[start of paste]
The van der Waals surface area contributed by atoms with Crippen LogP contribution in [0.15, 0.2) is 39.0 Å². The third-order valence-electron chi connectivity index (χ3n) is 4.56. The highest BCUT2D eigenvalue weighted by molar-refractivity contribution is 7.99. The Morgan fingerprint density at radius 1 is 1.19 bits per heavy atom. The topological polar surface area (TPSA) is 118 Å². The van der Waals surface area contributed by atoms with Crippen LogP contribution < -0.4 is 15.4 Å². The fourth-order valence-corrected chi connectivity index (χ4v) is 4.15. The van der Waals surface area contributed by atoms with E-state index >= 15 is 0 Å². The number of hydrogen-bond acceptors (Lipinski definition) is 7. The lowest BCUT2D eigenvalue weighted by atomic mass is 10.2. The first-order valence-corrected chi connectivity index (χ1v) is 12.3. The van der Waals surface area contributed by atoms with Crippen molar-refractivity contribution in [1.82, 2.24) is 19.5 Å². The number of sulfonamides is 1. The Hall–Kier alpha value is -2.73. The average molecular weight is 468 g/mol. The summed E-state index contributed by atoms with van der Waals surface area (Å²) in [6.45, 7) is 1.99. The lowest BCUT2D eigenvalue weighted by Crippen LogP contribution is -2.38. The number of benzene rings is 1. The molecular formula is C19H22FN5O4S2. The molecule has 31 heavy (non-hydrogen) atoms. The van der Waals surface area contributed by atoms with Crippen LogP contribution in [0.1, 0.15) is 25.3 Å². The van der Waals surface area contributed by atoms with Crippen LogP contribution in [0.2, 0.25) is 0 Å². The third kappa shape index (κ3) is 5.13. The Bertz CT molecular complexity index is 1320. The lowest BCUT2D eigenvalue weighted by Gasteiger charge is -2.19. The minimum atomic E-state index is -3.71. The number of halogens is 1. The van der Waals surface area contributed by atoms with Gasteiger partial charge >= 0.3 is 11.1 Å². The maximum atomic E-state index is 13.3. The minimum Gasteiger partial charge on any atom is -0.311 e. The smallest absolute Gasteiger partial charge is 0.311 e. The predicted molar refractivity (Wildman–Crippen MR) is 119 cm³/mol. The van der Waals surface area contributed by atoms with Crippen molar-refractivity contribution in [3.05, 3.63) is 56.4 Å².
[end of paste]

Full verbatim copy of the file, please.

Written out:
The van der Waals surface area contributed by atoms with Crippen LogP contribution in [0.15, 0.2) is 39.0 Å². The third-order valence-electron chi connectivity index (χ3n) is 4.56. The highest BCUT2D eigenvalue weighted by molar-refractivity contribution is 7.99. The Morgan fingerprint density at radius 1 is 1.19 bits per heavy atom. The topological polar surface area (TPSA) is 118 Å². The van der Waals surface area contributed by atoms with Crippen LogP contribution < -0.4 is 15.4 Å². The fourth-order valence-corrected chi connectivity index (χ4v) is 4.15. The van der Waals surface area contributed by atoms with E-state index >= 15 is 0 Å². The number of hydrogen-bond acceptors (Lipinski definition) is 7. The lowest BCUT2D eigenvalue weighted by atomic mass is 10.2. The first-order valence-corrected chi connectivity index (χ1v) is 12.3. The van der Waals surface area contributed by atoms with Crippen molar-refractivity contribution in [1.82, 2.24) is 19.5 Å². The number of sulfonamides is 1. The Hall–Kier alpha value is -2.73. The average molecular weight is 468 g/mol. The summed E-state index contributed by atoms with van der Waals surface area (Å²) in [6.45, 7) is 1.99. The lowest BCUT2D eigenvalue weighted by Crippen LogP contribution is -2.38. The number of benzene rings is 1. The molecular formula is C19H22FN5O4S2. The molecule has 31 heavy (non-hydrogen) atoms. The van der Waals surface area contributed by atoms with Crippen LogP contribution in [0.1, 0.15) is 25.3 Å². The van der Waals surface area contributed by atoms with Crippen LogP contribution in [0.2, 0.25) is 0 Å². The third kappa shape index (κ3) is 5.13. The Bertz CT molecular complexity index is 1320. The lowest BCUT2D eigenvalue weighted by Gasteiger charge is -2.19. The minimum atomic E-state index is -3.71. The number of halogens is 1. The van der Waals surface area contributed by atoms with Gasteiger partial charge >= 0.3 is 11.1 Å². The maximum atomic E-state index is 13.3. The minimum Gasteiger partial charge on any atom is -0.311 e. The smallest absolute Gasteiger partial charge is 0.311 e. The predicted molar refractivity (Wildman–Crippen MR) is 119 cm³/mol. The van der Waals surface area contributed by atoms with Crippen molar-refractivity contribution in [3.05, 3.63) is 56.4 Å².